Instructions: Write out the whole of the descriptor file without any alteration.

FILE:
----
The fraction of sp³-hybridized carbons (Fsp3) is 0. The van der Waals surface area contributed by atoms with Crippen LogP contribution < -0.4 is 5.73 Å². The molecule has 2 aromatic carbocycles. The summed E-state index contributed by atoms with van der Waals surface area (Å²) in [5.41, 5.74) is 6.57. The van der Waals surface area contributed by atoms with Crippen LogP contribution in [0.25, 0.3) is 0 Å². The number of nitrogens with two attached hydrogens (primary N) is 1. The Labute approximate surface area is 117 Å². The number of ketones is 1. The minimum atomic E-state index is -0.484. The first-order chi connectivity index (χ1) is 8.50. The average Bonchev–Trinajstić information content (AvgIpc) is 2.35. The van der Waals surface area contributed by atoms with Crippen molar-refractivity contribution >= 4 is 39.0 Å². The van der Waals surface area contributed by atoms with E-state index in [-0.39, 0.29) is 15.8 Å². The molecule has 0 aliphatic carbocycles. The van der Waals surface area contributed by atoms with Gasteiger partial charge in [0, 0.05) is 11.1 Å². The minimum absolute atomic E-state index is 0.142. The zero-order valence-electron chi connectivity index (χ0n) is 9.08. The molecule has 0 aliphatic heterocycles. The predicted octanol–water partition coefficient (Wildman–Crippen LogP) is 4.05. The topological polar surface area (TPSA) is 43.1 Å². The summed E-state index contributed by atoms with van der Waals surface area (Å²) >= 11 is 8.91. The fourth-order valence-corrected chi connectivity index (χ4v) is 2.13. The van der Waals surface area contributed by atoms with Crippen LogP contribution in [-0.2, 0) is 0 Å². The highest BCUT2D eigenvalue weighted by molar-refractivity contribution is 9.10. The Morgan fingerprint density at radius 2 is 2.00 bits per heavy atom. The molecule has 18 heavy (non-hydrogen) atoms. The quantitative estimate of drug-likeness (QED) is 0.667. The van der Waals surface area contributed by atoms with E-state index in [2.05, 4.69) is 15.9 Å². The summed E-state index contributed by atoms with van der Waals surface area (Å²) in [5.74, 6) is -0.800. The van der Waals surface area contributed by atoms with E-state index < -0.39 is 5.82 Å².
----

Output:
The fraction of sp³-hybridized carbons (Fsp3) is 0. The van der Waals surface area contributed by atoms with Crippen LogP contribution < -0.4 is 5.73 Å². The molecule has 2 aromatic carbocycles. The summed E-state index contributed by atoms with van der Waals surface area (Å²) in [5.41, 5.74) is 6.57. The van der Waals surface area contributed by atoms with Crippen LogP contribution in [0.25, 0.3) is 0 Å². The number of nitrogens with two attached hydrogens (primary N) is 1. The Labute approximate surface area is 117 Å². The number of ketones is 1. The minimum atomic E-state index is -0.484. The first-order chi connectivity index (χ1) is 8.50. The average Bonchev–Trinajstić information content (AvgIpc) is 2.35. The van der Waals surface area contributed by atoms with Crippen molar-refractivity contribution >= 4 is 39.0 Å². The van der Waals surface area contributed by atoms with E-state index in [-0.39, 0.29) is 15.8 Å². The molecule has 0 aliphatic carbocycles. The van der Waals surface area contributed by atoms with Gasteiger partial charge in [0, 0.05) is 11.1 Å². The minimum absolute atomic E-state index is 0.142. The zero-order valence-electron chi connectivity index (χ0n) is 9.08. The molecule has 0 aliphatic heterocycles. The predicted octanol–water partition coefficient (Wildman–Crippen LogP) is 4.05. The topological polar surface area (TPSA) is 43.1 Å². The summed E-state index contributed by atoms with van der Waals surface area (Å²) >= 11 is 8.91. The fourth-order valence-corrected chi connectivity index (χ4v) is 2.13. The van der Waals surface area contributed by atoms with Crippen LogP contribution in [-0.2, 0) is 0 Å². The highest BCUT2D eigenvalue weighted by molar-refractivity contribution is 9.10. The Morgan fingerprint density at radius 2 is 2.00 bits per heavy atom. The molecule has 18 heavy (non-hydrogen) atoms. The quantitative estimate of drug-likeness (QED) is 0.667. The van der Waals surface area contributed by atoms with E-state index in [2.05, 4.69) is 15.9 Å². The summed E-state index contributed by atoms with van der Waals surface area (Å²) in [5.74, 6) is -0.800. The van der Waals surface area contributed by atoms with E-state index < -0.39 is 5.82 Å².